A man takes a selfie at the Manger Square outside the Church of the Nativity as people gather for Christmas Eve celebrations in the West Bank town of Bethlehem, December 24, 2017. (AFP Photo/Musa Al Shaer)
  • Nuns watch and use their cell phones to film a Roman Catholic procession prior to Christmas eve at the Manger Square outside the Church of the Nativity in the West Bank town of Bethlehem, December 24, 2017. (Wisam Hashlamoun/Flash90)
    Nuns watch and use their cell phones to film a Roman Catholic procession prior to Christmas eve at the Manger Square outside the Church of the Nativity in the West Bank town of Bethlehem, December 24, 2017. (Wisam Hashlamoun/Flash90)
  • Apostolic Administrator of Latin Church in the Holy land, Pierbattista Pizzaballa leads the annual Christmas eve procession in the Church of the Nativity in the West Bank town of Bethlehem, December 24, 2017.  (Wisam Hashlamoun/Flash90)
    Apostolic Administrator of Latin Church in the Holy land, Pierbattista Pizzaballa leads the annual Christmas eve procession in the Church of the Nativity in the West Bank town of Bethlehem, December 24, 2017. (Wisam Hashlamoun/Flash90)

BETHLEHEM (AP) — It was a subdued Christmas Eve in the historic birthplace of Jesus on Sunday, with spirits dampened by cold, rainy weather and recent violence sparked by US President Donald Trump’s recognition of nearby Jerusalem as Israel’s capital.

Crowds were thinner than previous years as visitors, particularly Arab Christians living in Israel and the West Bank, appeared to be deterred by clashes that have broken out in recent weeks between Palestinian protesters and Israeli forces. Although there was no violence Sunday, Palestinian officials scaled back the celebrations in protest.

Claire Degout, a tourist from France, said she would not allow Trump’s pronouncement affect her decision to celebrate Christmas in the Holy Land.

“The decision of one man cannot affect all the Holy Land,” she said. “Jerusalem belongs to everybody, you know, and it will be always like that, whatever Trump says.”

Members of a Palestinian marching band parade during Christmas celebrations outside the Church of the Nativity, built atop the site where Christians believe Jesus Christ was born, on Christmas Eve, in the West Bank City of Bethlehem, December 24, 2017. (AP Photo/Majdi Mohammed)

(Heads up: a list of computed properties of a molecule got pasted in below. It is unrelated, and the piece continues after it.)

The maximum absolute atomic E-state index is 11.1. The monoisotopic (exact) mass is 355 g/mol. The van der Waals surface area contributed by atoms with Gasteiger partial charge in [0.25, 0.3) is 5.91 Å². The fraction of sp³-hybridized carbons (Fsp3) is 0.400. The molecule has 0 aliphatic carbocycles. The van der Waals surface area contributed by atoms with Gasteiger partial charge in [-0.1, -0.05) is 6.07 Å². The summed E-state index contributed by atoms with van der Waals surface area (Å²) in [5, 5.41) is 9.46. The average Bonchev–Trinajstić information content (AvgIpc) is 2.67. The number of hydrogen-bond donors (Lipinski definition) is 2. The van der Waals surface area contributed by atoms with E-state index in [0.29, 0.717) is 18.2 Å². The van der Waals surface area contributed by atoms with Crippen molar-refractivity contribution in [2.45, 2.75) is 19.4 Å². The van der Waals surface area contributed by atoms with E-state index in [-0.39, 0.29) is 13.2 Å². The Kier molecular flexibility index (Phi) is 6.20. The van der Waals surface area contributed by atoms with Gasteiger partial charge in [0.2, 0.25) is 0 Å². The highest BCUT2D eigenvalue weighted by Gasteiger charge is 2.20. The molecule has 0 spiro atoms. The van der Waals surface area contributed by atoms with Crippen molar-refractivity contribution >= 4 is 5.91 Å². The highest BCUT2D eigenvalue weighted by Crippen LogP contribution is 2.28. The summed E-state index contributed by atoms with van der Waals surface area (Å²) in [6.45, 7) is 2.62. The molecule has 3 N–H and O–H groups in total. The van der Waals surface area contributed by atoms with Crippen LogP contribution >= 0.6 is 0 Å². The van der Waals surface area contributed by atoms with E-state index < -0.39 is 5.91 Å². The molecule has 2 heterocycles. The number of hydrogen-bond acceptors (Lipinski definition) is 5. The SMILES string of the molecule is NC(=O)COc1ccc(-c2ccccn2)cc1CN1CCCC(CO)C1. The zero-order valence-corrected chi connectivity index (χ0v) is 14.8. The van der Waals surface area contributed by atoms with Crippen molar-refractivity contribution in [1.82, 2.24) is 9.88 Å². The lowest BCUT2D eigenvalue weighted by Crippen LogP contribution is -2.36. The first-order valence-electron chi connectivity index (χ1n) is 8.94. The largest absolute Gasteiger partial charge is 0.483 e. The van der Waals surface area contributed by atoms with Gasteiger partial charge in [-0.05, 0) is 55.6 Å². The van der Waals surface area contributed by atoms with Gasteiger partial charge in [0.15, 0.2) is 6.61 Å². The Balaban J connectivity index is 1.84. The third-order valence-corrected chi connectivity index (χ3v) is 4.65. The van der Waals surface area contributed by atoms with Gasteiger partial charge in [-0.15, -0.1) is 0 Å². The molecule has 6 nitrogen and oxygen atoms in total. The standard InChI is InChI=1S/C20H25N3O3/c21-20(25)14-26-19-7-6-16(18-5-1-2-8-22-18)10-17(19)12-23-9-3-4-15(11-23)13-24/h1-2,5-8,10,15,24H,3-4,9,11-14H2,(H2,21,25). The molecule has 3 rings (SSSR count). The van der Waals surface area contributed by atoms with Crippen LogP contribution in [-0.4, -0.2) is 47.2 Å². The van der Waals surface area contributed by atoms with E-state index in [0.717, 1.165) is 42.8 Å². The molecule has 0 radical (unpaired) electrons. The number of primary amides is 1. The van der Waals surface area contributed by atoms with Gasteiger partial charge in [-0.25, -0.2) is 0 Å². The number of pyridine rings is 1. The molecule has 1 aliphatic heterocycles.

By midafternoon, hundreds of people had gathered in Manger Square near the city’s main Christmas for celebrations, greeted by bagpipe-playing young Palestinian marching bands and scout troops.

But after nightfall, the crowds had thinned as rain fell and temperatures dipped to about 9 degrees (49 F). Just a few dozen people milled about Manger Square, while others took shelter in the church and other nearby buildings.

Bethlehem’s mayor, Anton Salman, said celebrations were toned down because of anger over Trump’s decision.

“We decided to limit the Christmas celebrations to the religious rituals as an expression of rejection and anger and sympathy with the victims who fell in the recent protests,” he said.

“We want to show the people that we are people who deserve life, deserve our freedom, deserve our independence, deserve Jerusalem as our capital,” he said.

Christian worshiper lights candles at the Church of the Nativity, built atop the site where Christians believe Jesus Christ was born, on Christmas Eve, in the West Bank City of Bethlehem, Sunday, Dec. 24, 2017. (AP Photo/Majdi Mohammed)

In a December 4 address from the White House, Trump defied worldwide warnings and insisted that after repeated failures to achieve peace a new approach was long overdue, describing his decision to recognize Jerusalem as the seat of Israel’s government as merely based on reality.

The move was hailed by Prime Minister Netanyahu and by leaders across much of the Israeli political spectrum. Trump stressed that he was not specifying the boundaries of Israeli sovereignty in the city, and called for no change in the status quo at the city’s holy sites.

Next to the central Bethlehem square was a poster that read “#handsoffjerusalem.”

James Thorburn, a visitor from London, said he was determined to enjoy the holiday and show solidarity with Bethlehem’s residents.

“I know that a lot of people did cancel,” he said. “I felt I should come to support the Palestinians.”

read more:
comments